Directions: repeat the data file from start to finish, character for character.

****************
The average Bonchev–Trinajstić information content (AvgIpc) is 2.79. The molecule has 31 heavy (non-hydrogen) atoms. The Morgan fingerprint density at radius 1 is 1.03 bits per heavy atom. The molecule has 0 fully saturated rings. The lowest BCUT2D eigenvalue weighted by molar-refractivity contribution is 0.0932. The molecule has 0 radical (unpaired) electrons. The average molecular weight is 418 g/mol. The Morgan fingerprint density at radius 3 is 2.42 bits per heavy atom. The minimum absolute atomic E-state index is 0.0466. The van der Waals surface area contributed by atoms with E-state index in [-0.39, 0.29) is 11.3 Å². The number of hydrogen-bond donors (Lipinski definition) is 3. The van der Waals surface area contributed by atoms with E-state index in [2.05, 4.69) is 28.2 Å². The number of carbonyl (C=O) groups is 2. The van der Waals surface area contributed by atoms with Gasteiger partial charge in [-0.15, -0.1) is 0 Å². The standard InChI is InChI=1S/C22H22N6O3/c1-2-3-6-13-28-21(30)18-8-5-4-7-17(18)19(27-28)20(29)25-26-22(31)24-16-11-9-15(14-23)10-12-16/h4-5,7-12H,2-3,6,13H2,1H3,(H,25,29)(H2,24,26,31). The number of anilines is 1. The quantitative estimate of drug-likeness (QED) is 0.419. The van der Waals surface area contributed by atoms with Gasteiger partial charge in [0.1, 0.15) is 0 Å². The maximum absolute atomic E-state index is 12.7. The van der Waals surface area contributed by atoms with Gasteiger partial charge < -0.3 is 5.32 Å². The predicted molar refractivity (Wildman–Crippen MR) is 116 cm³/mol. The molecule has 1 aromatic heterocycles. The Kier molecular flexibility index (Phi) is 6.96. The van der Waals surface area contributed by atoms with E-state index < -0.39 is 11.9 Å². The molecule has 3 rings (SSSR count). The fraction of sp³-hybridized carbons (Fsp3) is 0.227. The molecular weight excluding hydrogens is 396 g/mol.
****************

The average Bonchev–Trinajstić information content (AvgIpc) is 2.79. The molecule has 31 heavy (non-hydrogen) atoms. The Morgan fingerprint density at radius 1 is 1.03 bits per heavy atom. The molecule has 0 fully saturated rings. The lowest BCUT2D eigenvalue weighted by molar-refractivity contribution is 0.0932. The molecule has 0 radical (unpaired) electrons. The average molecular weight is 418 g/mol. The Morgan fingerprint density at radius 3 is 2.42 bits per heavy atom. The minimum absolute atomic E-state index is 0.0466. The van der Waals surface area contributed by atoms with E-state index in [-0.39, 0.29) is 11.3 Å². The number of hydrogen-bond donors (Lipinski definition) is 3. The van der Waals surface area contributed by atoms with E-state index in [2.05, 4.69) is 28.2 Å². The number of carbonyl (C=O) groups is 2. The van der Waals surface area contributed by atoms with Gasteiger partial charge in [-0.15, -0.1) is 0 Å². The standard InChI is InChI=1S/C22H22N6O3/c1-2-3-6-13-28-21(30)18-8-5-4-7-17(18)19(27-28)20(29)25-26-22(31)24-16-11-9-15(14-23)10-12-16/h4-5,7-12H,2-3,6,13H2,1H3,(H,25,29)(H2,24,26,31). The number of anilines is 1. The quantitative estimate of drug-likeness (QED) is 0.419. The van der Waals surface area contributed by atoms with Gasteiger partial charge in [0.1, 0.15) is 0 Å². The maximum absolute atomic E-state index is 12.7. The van der Waals surface area contributed by atoms with Gasteiger partial charge < -0.3 is 5.32 Å². The predicted molar refractivity (Wildman–Crippen MR) is 116 cm³/mol. The molecule has 1 aromatic heterocycles. The Kier molecular flexibility index (Phi) is 6.96. The van der Waals surface area contributed by atoms with E-state index < -0.39 is 11.9 Å². The molecule has 3 rings (SSSR count). The fraction of sp³-hybridized carbons (Fsp3) is 0.227. The molecular weight excluding hydrogens is 396 g/mol.